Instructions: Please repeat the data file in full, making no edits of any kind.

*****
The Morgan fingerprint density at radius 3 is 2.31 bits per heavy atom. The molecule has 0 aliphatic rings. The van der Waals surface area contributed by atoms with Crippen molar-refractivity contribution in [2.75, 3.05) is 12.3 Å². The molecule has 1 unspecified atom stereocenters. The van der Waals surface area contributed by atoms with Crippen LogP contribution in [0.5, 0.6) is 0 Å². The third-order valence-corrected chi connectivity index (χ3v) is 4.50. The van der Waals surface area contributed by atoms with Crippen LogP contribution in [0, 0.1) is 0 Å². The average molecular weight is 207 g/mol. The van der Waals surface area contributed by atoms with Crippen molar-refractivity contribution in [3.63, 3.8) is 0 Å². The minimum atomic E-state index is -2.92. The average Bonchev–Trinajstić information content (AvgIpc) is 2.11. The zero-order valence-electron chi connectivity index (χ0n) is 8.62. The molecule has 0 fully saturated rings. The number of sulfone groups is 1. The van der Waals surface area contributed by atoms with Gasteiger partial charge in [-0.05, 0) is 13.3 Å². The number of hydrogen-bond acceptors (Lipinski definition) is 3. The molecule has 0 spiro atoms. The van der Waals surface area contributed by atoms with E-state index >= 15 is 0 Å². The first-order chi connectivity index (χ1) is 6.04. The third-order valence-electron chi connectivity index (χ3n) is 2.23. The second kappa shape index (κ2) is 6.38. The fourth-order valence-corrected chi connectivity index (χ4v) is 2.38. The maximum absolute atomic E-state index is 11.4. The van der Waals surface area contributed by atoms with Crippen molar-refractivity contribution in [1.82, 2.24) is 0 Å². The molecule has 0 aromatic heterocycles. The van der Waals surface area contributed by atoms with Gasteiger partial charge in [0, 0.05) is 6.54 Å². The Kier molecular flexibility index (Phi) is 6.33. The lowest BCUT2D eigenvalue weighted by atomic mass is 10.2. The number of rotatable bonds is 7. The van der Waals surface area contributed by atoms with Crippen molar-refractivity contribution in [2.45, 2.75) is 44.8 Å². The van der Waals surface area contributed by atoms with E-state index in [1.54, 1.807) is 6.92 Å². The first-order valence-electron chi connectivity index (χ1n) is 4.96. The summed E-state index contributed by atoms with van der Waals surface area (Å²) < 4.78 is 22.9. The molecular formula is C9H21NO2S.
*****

The Morgan fingerprint density at radius 3 is 2.31 bits per heavy atom. The molecule has 0 aliphatic rings. The van der Waals surface area contributed by atoms with Crippen molar-refractivity contribution in [2.75, 3.05) is 12.3 Å². The molecule has 1 unspecified atom stereocenters. The van der Waals surface area contributed by atoms with Crippen LogP contribution in [0.5, 0.6) is 0 Å². The third-order valence-corrected chi connectivity index (χ3v) is 4.50. The van der Waals surface area contributed by atoms with Crippen LogP contribution in [0, 0.1) is 0 Å². The average molecular weight is 207 g/mol. The van der Waals surface area contributed by atoms with Crippen molar-refractivity contribution in [3.63, 3.8) is 0 Å². The minimum atomic E-state index is -2.92. The average Bonchev–Trinajstić information content (AvgIpc) is 2.11. The zero-order valence-electron chi connectivity index (χ0n) is 8.62. The molecule has 0 fully saturated rings. The number of sulfone groups is 1. The van der Waals surface area contributed by atoms with Gasteiger partial charge in [-0.05, 0) is 13.3 Å². The number of hydrogen-bond acceptors (Lipinski definition) is 3. The molecule has 0 spiro atoms. The van der Waals surface area contributed by atoms with E-state index >= 15 is 0 Å². The first-order chi connectivity index (χ1) is 6.04. The third-order valence-electron chi connectivity index (χ3n) is 2.23. The second kappa shape index (κ2) is 6.38. The fourth-order valence-corrected chi connectivity index (χ4v) is 2.38. The maximum absolute atomic E-state index is 11.4. The van der Waals surface area contributed by atoms with Crippen molar-refractivity contribution in [1.82, 2.24) is 0 Å². The molecule has 0 aromatic heterocycles. The van der Waals surface area contributed by atoms with Gasteiger partial charge in [0, 0.05) is 6.54 Å². The Kier molecular flexibility index (Phi) is 6.33. The lowest BCUT2D eigenvalue weighted by atomic mass is 10.2. The number of rotatable bonds is 7. The van der Waals surface area contributed by atoms with Crippen molar-refractivity contribution in [2.45, 2.75) is 44.8 Å². The van der Waals surface area contributed by atoms with E-state index in [1.54, 1.807) is 6.92 Å². The first-order valence-electron chi connectivity index (χ1n) is 4.96. The summed E-state index contributed by atoms with van der Waals surface area (Å²) < 4.78 is 22.9. The molecular formula is C9H21NO2S.